Below is another bat speed training research abstract. This really was one of the best, if not the best, controlled research study that has been published regarding overload & underload training and its effects on bat swing velocity – and it was done all the way back in 1995!
The basics are that 3 groups of 20 college players were trained 4 times per week for 12 weeks under the following conditions: batting practice group, dry swing group, control group. The BP and dry swing group followed this swing training protocol using varied heavy and light weighted bats while the control group just dry swung with a regular weighted bat.
The results say that each group significantly imrpoved bat speed, but that’s a little misleading if you don’t read the whole study. The batting practice group improved 10%, the dry swing group imroved 6%, and the control group improved 1%.
Pasted below is the abstract from a bat speed training article published by Chester Sergo and Douglas Boatwright in 1993. The italics and red text are emphasis added by me. Read the abstract, but I’ll summarize and make a few points:
- 24 subjects averaged 19-20 years old and were college students practicing in the off-season
- All the training was done with just dry swings, during practice. 100 swings in sets of 20 performed 3x/week for 6 weeks
- Group 1 (regular bat only), Group 2 (62 oz. bat), Group 3 (alternated sets with 62 oz. & fungo bat)
- Each group improved bat speed 8-9%, with no statistically significant difference. Group 1 (8.8%, highest), Group 2 (8.0% lowest), Group 3 (8.2 %)
- FYI the average bat speeds reported for these players began in the low 90′s and ended around 100 mph, measured by some light timing device made by the school’s engineering department
A couple of years ago, I made a post about resistance training for bat speed that outlined a weight lifting program that has been demonstrated through research to improve strength for high school baseball players. It’s basic multi-joint movements and progressive overload principle provide exellent results.
Something I think that was overlooked there was that the original NSCA article by Dr. David Szymanski also includes a simple protocol for increasing bat speed using overload/underload weighted implement training:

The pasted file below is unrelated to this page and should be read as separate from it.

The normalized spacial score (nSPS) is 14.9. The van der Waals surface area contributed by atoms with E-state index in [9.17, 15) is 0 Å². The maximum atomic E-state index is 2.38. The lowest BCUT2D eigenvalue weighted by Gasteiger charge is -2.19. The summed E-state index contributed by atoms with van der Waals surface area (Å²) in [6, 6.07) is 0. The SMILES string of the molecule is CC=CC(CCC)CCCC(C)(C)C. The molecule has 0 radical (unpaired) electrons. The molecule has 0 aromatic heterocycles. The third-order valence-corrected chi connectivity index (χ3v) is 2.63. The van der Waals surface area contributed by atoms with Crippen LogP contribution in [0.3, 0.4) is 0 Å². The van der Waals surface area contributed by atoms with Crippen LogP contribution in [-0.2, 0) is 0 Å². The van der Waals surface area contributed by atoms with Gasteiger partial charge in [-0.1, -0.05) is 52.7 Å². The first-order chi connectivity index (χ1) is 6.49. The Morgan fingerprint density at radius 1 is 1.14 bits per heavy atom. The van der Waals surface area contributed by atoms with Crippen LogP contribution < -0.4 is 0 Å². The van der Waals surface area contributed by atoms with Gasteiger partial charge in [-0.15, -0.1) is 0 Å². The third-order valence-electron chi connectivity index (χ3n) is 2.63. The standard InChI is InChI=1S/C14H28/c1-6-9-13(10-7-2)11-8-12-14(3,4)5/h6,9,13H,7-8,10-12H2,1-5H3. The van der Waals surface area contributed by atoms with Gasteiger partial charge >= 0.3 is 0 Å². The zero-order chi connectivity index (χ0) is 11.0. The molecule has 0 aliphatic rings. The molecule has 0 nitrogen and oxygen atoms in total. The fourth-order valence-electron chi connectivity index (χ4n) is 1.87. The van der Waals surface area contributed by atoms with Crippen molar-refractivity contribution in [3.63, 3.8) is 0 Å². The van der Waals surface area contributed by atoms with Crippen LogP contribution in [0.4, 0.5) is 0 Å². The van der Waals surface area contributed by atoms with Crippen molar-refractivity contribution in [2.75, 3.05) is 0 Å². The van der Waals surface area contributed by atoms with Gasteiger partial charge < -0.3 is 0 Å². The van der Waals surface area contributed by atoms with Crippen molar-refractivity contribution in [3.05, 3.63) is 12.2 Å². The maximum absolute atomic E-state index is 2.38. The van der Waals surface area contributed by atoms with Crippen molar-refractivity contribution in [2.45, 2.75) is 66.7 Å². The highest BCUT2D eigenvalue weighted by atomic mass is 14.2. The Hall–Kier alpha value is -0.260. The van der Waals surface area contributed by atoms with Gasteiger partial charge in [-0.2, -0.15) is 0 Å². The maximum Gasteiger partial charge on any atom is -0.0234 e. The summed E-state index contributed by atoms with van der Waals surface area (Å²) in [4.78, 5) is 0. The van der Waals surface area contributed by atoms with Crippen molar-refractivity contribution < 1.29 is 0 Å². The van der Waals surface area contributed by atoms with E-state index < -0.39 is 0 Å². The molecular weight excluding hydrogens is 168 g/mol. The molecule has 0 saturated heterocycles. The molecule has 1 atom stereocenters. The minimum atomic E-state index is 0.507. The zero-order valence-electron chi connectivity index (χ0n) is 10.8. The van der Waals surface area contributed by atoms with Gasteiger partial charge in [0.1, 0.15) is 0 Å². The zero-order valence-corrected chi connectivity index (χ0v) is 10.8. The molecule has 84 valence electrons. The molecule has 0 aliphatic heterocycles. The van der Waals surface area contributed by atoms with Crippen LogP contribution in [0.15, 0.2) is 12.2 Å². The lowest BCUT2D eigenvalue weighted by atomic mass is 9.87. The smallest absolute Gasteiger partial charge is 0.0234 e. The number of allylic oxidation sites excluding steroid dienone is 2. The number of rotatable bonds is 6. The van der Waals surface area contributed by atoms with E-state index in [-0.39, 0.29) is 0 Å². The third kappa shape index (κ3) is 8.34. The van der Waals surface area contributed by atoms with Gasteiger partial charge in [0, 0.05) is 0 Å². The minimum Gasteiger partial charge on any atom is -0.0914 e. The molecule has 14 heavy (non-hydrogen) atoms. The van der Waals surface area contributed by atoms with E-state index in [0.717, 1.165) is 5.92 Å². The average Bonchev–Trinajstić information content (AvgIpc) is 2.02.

What bat should you use in the on-deck circle while getting loose? Light bat, heavy bat, regular bat? Is a donut really that bad?
This isn’t a new topic, but an article in Scientific America brings up the issue again with a new study in the Journal of Strength and Conditioning Research:
Warming up with 5 swings of a light or normal bat appears to increase post warm-up velocity of the normal bat when compared with warming up with a heavy bat after a rest period of 30 seconds. Within the bat weight spectrum of this study, it is suggested that when preparing to hit, 5 warm-up swings with either a light or normal bat will allow a player to achieve the greatest velocity of their normal bat.
Here is another study that I was a part of at La Tech – this one was done to see if adding weight to the forearms while training (taking swings) would help improve bat speed and batted ball velocity.
Just came across this…
From: Journal of Sport & Exercise Psychology Jul2007 Supplement, Vol. 29, pS92
In baseball hitting, a powerful bat swing needs to be produced by utilizing ground reaction force (GRF) and it should also be temporally coordinated relative to the flight of a pitch. Therefore, organizing a hitting movement to meet these task requirements is a key for a successful hitting performance. This leads to a presumption that a front-foot stepping motion adopted for utilizing GRF to produce power for a bat-swing motion should be temporally coordinated with respect to an oncoming pitch. The present study investigated the temporal organization of hitting movements by focusing on the timing of the stepping motion relative to the flight of pitches. Six participants hit pitches projected by a pitching machine with following task conditions: 1) hitting pitches traveling at a consistent speed and 2) hitting pitches traveling at fast/slow speeds, which were randomly delivered. The second condition was aimed at eliciting movement modulation to the difference in the pitches’ speeds. Ground reaction forces exerted by left and right feet during hitting movements was recorded by two force plates to measure the timing of the front-foot take-off and landing in the stepping motion. Hitting motions were also recorded by a high-speed camera for interpreting the change of GRF profile relative to the hitting movement. The comparison between the GRF profiles in the two task conditions revealed that the timing of the stepping motion and shifting weight forward for initiating the bat swing was modulated relative to the pitch’s speed. Temporal relation between successive motion phases was compensatory such that the early timing of landing the front foot relative to an oncoming pitch was followed by the late initiation of shifting weight onto the landed front foot, and vice versa. The timing variability in the successive motion phases progressively reduced up to the ball-bat contact. These results demonstrated the coordinative structure of the hitting movement for timing the bat swing relative to the pitch’s flight.